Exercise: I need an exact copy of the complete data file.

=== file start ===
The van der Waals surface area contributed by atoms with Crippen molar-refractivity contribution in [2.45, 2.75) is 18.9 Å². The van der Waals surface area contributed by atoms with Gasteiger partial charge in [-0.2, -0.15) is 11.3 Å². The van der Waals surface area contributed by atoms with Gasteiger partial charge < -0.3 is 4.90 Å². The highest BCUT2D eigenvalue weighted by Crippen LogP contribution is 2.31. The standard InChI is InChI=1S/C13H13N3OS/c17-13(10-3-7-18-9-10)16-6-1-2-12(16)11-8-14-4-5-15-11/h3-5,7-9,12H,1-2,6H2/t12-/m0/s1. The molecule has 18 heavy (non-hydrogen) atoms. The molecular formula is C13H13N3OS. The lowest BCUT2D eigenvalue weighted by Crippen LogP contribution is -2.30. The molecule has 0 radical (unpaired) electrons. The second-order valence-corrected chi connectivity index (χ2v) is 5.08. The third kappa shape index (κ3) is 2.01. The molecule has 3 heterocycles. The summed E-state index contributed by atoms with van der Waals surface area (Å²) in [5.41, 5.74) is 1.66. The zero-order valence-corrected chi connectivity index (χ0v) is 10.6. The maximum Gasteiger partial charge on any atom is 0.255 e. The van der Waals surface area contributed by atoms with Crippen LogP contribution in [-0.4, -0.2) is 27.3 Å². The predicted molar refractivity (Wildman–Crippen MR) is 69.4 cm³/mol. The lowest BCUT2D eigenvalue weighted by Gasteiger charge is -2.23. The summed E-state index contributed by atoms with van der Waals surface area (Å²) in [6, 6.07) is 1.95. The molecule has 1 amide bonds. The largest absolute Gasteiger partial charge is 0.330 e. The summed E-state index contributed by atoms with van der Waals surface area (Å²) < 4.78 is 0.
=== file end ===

The van der Waals surface area contributed by atoms with Crippen molar-refractivity contribution in [2.45, 2.75) is 18.9 Å². The van der Waals surface area contributed by atoms with Gasteiger partial charge in [-0.2, -0.15) is 11.3 Å². The van der Waals surface area contributed by atoms with Gasteiger partial charge < -0.3 is 4.90 Å². The highest BCUT2D eigenvalue weighted by Crippen LogP contribution is 2.31. The standard InChI is InChI=1S/C13H13N3OS/c17-13(10-3-7-18-9-10)16-6-1-2-12(16)11-8-14-4-5-15-11/h3-5,7-9,12H,1-2,6H2/t12-/m0/s1. The molecule has 18 heavy (non-hydrogen) atoms. The molecular formula is C13H13N3OS. The lowest BCUT2D eigenvalue weighted by Crippen LogP contribution is -2.30. The molecule has 0 radical (unpaired) electrons. The second-order valence-corrected chi connectivity index (χ2v) is 5.08. The third kappa shape index (κ3) is 2.01. The molecule has 3 heterocycles. The summed E-state index contributed by atoms with van der Waals surface area (Å²) in [5.41, 5.74) is 1.66. The zero-order valence-corrected chi connectivity index (χ0v) is 10.6. The maximum Gasteiger partial charge on any atom is 0.255 e. The van der Waals surface area contributed by atoms with Crippen LogP contribution in [-0.4, -0.2) is 27.3 Å². The predicted molar refractivity (Wildman–Crippen MR) is 69.4 cm³/mol. The lowest BCUT2D eigenvalue weighted by Gasteiger charge is -2.23. The summed E-state index contributed by atoms with van der Waals surface area (Å²) in [6, 6.07) is 1.95. The molecule has 1 amide bonds. The largest absolute Gasteiger partial charge is 0.330 e. The summed E-state index contributed by atoms with van der Waals surface area (Å²) < 4.78 is 0.